Editors come in all shapes, sizes, and powers, from the bureaucrat, to the administrator, to the standard editor, to the anonymous editor. It's possible that an editor is a player moderator, a forum moderator, or a member with exceptionally high levels in some skills. Due to human nature, an editor's status, popularity, attitude, demeanour, or in-game experience may influence the way we think about them. However, at no time may a user's group membership, in-game experience, or any other factor regarding that user's status affect the validity of his or her opinions in disputes.
Status and opinion-weight in the determining of consensus
Consensus, the method used to make wiki-wide binding decisions, does not count votes. Instead, the arguments made by both sides are "weighed" by a neutral or otherwise disinterested administrator, considering the validity of arguments and paying little attention to the exact number of people on each side. While imperfect, this system is required to prevent the onset of mob rule. In order for this system to work, a user's status, especially their usergroup membership or lack thereof, can't make their opinion "count" for more or less than anyone else's, as devaluing a user's opinions because he is not of a "higher status" is simply unfair. To summarise, it's not who made the point that matters; it's the point itself.
A common cry among RuneScape players, especially on the Official Forums, is that "A J-mod said so" or "An F-mod posted on my thread saying I was right." Although the figures of authority around RuneScape generally know the rules better, player moderators who normally reply to a question may or may not know any more about RuneScape itself than any knowledgeable player. For this reason, the words of player moderators do not have more authority than those of normal players; anything that can be quoted from them can also be quoted from the RuneScape rules. Furthermore, while Jagex employees are likely to be more knowledgeable than the average player, only statements released by Jagex employees in their official capacity as Jagex employees may be regarded as binding.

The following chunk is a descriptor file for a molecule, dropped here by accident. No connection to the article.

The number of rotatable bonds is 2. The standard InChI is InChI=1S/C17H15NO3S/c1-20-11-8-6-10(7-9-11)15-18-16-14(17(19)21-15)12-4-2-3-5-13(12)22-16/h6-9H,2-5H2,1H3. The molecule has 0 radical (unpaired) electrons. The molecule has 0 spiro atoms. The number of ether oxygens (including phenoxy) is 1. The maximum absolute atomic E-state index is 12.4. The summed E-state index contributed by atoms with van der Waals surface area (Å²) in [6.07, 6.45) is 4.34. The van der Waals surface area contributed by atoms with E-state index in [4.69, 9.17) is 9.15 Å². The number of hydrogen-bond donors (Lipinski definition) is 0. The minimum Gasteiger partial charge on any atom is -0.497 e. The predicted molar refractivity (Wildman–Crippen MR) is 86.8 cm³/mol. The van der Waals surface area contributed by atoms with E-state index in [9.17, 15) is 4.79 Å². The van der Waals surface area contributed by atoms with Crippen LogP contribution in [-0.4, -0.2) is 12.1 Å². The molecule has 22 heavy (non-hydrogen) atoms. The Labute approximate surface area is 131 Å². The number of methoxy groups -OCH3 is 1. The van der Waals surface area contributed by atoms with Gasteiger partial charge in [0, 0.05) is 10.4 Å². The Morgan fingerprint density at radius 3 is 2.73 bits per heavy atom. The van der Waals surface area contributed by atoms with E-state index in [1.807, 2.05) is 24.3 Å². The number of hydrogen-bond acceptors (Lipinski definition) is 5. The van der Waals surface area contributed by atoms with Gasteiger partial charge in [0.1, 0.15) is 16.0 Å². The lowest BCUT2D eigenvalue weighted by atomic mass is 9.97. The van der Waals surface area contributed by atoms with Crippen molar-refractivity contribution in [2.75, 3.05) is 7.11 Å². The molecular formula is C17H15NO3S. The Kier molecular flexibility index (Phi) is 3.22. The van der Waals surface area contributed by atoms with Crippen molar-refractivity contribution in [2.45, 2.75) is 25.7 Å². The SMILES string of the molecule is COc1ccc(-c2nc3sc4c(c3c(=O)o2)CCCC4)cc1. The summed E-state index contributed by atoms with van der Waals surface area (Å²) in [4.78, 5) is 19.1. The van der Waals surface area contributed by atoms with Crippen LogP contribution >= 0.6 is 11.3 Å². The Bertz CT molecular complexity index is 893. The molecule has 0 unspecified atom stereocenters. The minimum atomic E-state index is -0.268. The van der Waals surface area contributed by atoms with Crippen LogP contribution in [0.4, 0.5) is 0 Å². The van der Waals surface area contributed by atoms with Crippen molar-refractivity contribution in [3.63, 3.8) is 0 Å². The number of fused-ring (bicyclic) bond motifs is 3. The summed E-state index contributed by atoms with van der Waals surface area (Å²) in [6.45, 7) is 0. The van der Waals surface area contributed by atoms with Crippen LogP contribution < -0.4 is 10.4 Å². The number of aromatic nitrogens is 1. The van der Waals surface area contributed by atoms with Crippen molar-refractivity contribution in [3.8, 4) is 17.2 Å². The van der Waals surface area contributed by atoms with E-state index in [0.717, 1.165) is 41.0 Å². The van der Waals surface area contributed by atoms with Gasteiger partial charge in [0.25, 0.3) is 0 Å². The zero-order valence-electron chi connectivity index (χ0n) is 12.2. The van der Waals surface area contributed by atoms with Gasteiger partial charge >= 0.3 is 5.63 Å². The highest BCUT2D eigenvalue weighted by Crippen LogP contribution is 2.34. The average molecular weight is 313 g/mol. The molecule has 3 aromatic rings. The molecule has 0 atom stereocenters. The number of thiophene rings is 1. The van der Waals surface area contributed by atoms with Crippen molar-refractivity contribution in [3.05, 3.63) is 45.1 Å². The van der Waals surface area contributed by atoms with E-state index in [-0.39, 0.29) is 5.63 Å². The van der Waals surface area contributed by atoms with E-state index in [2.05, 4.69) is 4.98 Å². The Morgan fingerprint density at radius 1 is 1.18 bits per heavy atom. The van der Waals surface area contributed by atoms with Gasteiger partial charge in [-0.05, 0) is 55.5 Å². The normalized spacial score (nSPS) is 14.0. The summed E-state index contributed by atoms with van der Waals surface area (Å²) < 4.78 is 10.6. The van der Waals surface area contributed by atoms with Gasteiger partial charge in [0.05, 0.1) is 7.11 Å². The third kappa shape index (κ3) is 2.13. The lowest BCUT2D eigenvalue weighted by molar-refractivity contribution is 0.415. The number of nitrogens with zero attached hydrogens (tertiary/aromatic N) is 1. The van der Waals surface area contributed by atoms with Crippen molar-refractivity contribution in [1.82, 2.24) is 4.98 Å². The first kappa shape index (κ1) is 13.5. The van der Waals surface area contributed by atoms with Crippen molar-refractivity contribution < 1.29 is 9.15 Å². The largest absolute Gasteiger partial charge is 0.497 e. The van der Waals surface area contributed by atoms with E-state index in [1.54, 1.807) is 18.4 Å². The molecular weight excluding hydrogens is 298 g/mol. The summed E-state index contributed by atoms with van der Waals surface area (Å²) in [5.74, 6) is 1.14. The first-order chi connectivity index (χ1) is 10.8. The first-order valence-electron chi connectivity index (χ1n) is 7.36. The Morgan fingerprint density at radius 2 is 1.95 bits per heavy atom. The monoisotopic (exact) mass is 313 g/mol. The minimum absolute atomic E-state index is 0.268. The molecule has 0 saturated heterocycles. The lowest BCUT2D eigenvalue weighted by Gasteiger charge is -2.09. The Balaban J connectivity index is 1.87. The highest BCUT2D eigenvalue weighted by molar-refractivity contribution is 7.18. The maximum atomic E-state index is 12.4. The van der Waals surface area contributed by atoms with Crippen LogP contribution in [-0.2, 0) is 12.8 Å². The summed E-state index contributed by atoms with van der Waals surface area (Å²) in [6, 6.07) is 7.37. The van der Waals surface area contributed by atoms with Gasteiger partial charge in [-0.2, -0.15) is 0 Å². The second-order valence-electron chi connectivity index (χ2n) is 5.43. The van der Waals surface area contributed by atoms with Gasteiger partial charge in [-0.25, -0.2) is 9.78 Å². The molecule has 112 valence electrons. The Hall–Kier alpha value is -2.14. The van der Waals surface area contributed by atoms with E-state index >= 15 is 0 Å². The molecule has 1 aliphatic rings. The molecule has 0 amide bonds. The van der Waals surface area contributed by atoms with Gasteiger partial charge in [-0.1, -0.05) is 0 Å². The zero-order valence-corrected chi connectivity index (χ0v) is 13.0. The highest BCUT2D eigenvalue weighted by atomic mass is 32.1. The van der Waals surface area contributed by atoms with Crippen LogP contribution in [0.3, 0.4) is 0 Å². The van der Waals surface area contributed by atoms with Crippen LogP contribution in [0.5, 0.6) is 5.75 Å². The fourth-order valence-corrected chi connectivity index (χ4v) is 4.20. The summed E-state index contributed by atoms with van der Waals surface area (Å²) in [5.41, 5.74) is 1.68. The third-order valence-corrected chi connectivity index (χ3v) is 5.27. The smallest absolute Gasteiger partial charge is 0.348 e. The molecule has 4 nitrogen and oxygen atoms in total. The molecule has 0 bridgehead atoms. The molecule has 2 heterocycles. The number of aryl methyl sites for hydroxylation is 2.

A wiki is not based on any form of hierarchy. Administrators and bureaucrats, as trusted members of the wiki community who are recognised for reliable edits and fairness in dealing with discussions, are not given authority over other players in overruling decisions; all major decisions, such as requesting adminship, must be made by the community. No statement made by an administrator or other authority can be enforced as if it were a policy purely based on the fact that an administrator said it, and only rules determined by consensus can be enforced. Given a controversial situation, editors are encouraged to discuss and compromise, both being major parts of a wiki.
Experienced in-game players
Many players are well-rounded and have extensive experience within the game, and some may think their edits have more value because they know more. However, on the wiki, this does not matter. Simply put, correct information added by a new player is no less correct than the same information from an old veteran.
Misinterpretations of status and opinion-weight
This policy was originally titled "All Editors are Equal," commonly called "AEAE," but it was renamed because users easily misinterpreted the name. This policy should under no circumstances be interpreted to mean "All users are equal in every conceivable way." Conversely, do not assume that "All users are inequal." All this policy means is that "An editor's status, popularity, or in-game experience will not affect the validity of their opinions or anything they may say." Using this policy to state anything else is a perversion of the policy, which is gaming the system. Given, users should never be unfairly oppressed because of their status, but that concept falls under the user treatment policy.